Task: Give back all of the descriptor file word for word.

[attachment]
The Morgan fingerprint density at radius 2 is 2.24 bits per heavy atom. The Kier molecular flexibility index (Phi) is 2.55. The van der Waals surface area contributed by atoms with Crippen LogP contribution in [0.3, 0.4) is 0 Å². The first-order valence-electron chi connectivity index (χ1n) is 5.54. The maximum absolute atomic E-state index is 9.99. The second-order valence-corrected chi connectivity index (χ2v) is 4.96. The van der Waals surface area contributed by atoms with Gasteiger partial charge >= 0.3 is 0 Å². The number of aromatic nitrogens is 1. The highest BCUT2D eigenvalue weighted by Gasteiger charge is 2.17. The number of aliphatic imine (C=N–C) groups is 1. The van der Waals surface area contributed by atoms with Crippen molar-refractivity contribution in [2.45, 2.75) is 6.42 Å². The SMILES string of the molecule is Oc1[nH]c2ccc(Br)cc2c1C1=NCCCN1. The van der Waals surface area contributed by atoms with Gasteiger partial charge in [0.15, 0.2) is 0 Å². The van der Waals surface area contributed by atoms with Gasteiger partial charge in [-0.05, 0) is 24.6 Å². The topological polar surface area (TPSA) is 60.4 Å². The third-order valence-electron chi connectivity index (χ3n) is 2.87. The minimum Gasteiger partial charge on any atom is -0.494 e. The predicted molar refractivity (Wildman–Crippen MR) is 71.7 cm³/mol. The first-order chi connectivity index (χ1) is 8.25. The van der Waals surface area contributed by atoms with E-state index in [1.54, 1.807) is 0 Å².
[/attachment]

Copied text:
The Morgan fingerprint density at radius 2 is 2.24 bits per heavy atom. The Kier molecular flexibility index (Phi) is 2.55. The van der Waals surface area contributed by atoms with Crippen LogP contribution in [0.3, 0.4) is 0 Å². The first-order valence-electron chi connectivity index (χ1n) is 5.54. The maximum absolute atomic E-state index is 9.99. The second-order valence-corrected chi connectivity index (χ2v) is 4.96. The van der Waals surface area contributed by atoms with Gasteiger partial charge >= 0.3 is 0 Å². The number of aromatic nitrogens is 1. The highest BCUT2D eigenvalue weighted by Gasteiger charge is 2.17. The number of aliphatic imine (C=N–C) groups is 1. The van der Waals surface area contributed by atoms with Crippen molar-refractivity contribution in [2.45, 2.75) is 6.42 Å². The SMILES string of the molecule is Oc1[nH]c2ccc(Br)cc2c1C1=NCCCN1. The van der Waals surface area contributed by atoms with Gasteiger partial charge in [0.15, 0.2) is 0 Å². The van der Waals surface area contributed by atoms with Gasteiger partial charge in [-0.05, 0) is 24.6 Å². The topological polar surface area (TPSA) is 60.4 Å². The third-order valence-electron chi connectivity index (χ3n) is 2.87. The minimum Gasteiger partial charge on any atom is -0.494 e. The predicted molar refractivity (Wildman–Crippen MR) is 71.7 cm³/mol. The first-order chi connectivity index (χ1) is 8.25. The van der Waals surface area contributed by atoms with E-state index in [1.54, 1.807) is 0 Å².